Millennials (born between 1982 and 1999) and their work-related values have received significant attention in recent years, but empirical evidence of Millennials’ characteristics is inconclusive. One possible reason behind these mixed results is the tendency to apply generational groupings universally and ignore the potential impact of the broader context, such as national culture. This study develops a contextual perspective on generational differences and proposes a new, hybrid approach to generations. First, we conducted an exploratory study using data mining of big data from Twitter, to test hypotheses regarding differences between age cohorts in four different countries (The United States, Russia, India, Argentina). Second, we conducted a follow-up study to further investigate the between-countries differences found in the first study, using survey data from the same four countries. The results highlight the importance of both global and local influences when considering generational differences, supporting a new hybrid theoretical approach to understanding generational differences. Millennials were shown to be different from Generation X (born 1965–1981) across countries in relation to the behavioural aspect of writing style on social media. In contrast, in relation to work values, generational groupings were not universal, as the distinction between the work values of Millennials and Generation X was only found in the individualistic culture of the United States, and not in other, more collectivistic, cultures. Practitioner points: Interest in generational differences has ballooned over recent years with both HR practitioners and consultants designing management practices based on the popular workforce segments of Generation X and Millennials. Despite this interest, empirical evidence for generational differences in work values is mixed and inconclusive. In this study, we found that although Millennials demonstrated uniformity in their social media appearance, employers should not use the western notion of generations outside of the United States when addressing their needs as reflected by their work values. Generational differences appear to be more pronounced in individualistic countries where individual’s choice and self-expression and are more legitimate. As a result, managers should consider whether the work values of different generations are sufficiently distinct before adopting alternative recruitment, selection, and retention policies presumably aligned with these preferences.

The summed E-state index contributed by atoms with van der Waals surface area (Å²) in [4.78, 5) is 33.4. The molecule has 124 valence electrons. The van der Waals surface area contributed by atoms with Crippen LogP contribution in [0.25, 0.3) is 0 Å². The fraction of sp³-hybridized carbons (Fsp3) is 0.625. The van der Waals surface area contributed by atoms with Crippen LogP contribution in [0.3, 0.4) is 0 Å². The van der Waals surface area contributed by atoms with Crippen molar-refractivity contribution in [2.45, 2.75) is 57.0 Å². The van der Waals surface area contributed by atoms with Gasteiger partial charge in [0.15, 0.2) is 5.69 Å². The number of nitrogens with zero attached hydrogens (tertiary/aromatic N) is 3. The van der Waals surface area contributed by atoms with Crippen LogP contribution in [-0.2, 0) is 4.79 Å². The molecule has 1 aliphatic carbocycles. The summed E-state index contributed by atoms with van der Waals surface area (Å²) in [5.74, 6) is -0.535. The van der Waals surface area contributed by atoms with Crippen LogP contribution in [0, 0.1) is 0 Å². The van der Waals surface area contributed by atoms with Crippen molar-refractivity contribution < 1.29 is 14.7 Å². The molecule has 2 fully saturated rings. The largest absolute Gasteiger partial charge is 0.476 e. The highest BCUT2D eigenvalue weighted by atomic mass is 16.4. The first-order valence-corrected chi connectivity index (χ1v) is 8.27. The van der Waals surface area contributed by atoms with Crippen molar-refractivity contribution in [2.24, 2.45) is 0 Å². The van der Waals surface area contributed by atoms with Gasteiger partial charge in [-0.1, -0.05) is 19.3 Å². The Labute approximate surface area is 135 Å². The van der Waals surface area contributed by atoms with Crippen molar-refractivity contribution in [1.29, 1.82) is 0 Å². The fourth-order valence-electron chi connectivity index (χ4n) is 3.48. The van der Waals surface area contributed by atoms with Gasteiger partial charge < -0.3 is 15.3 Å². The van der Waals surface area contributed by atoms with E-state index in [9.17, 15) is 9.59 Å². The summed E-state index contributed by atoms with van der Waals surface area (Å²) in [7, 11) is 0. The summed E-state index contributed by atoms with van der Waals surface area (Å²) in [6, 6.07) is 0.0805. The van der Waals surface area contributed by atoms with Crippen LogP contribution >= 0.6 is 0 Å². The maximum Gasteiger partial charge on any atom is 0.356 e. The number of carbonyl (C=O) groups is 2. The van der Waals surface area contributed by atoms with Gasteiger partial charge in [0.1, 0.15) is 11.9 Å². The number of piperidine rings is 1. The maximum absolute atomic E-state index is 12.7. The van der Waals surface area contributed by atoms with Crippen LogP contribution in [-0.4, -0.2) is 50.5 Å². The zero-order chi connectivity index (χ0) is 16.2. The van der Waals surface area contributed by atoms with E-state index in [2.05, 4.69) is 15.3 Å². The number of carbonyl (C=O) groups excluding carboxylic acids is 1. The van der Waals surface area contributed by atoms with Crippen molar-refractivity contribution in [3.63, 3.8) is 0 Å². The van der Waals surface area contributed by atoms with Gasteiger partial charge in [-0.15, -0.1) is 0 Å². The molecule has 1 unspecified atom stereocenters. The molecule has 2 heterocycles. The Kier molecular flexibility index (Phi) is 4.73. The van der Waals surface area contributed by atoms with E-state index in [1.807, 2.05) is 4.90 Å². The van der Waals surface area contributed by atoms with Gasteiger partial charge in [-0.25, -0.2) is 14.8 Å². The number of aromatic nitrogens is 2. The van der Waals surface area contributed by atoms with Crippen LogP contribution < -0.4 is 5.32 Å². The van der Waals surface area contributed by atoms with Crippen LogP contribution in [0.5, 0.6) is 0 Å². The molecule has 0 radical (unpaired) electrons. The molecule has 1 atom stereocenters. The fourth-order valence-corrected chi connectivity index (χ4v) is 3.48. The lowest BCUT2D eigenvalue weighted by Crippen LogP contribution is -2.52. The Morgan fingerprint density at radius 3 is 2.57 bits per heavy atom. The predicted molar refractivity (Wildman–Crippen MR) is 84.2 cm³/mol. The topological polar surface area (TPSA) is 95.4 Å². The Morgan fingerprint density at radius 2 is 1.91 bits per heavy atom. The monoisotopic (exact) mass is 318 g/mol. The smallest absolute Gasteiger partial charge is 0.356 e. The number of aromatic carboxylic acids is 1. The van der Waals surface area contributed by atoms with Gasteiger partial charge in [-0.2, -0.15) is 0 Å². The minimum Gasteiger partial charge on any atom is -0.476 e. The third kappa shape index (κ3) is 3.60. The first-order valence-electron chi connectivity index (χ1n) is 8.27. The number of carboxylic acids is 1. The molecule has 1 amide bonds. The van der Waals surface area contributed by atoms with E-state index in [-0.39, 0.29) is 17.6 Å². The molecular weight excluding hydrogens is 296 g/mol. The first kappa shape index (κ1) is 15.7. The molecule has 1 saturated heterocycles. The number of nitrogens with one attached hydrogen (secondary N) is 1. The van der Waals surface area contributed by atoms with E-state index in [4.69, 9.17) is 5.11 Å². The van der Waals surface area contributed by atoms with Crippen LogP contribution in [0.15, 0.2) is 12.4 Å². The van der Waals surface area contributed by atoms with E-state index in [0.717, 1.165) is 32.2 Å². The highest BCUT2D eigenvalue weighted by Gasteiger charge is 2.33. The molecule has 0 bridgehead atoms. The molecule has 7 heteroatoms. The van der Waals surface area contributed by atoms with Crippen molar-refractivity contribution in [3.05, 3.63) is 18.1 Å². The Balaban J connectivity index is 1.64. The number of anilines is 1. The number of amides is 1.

|Journal||Journal of Occupational and Organizational Psychology|
|State||Accepted/In press - 2021|
- Data mining
- national context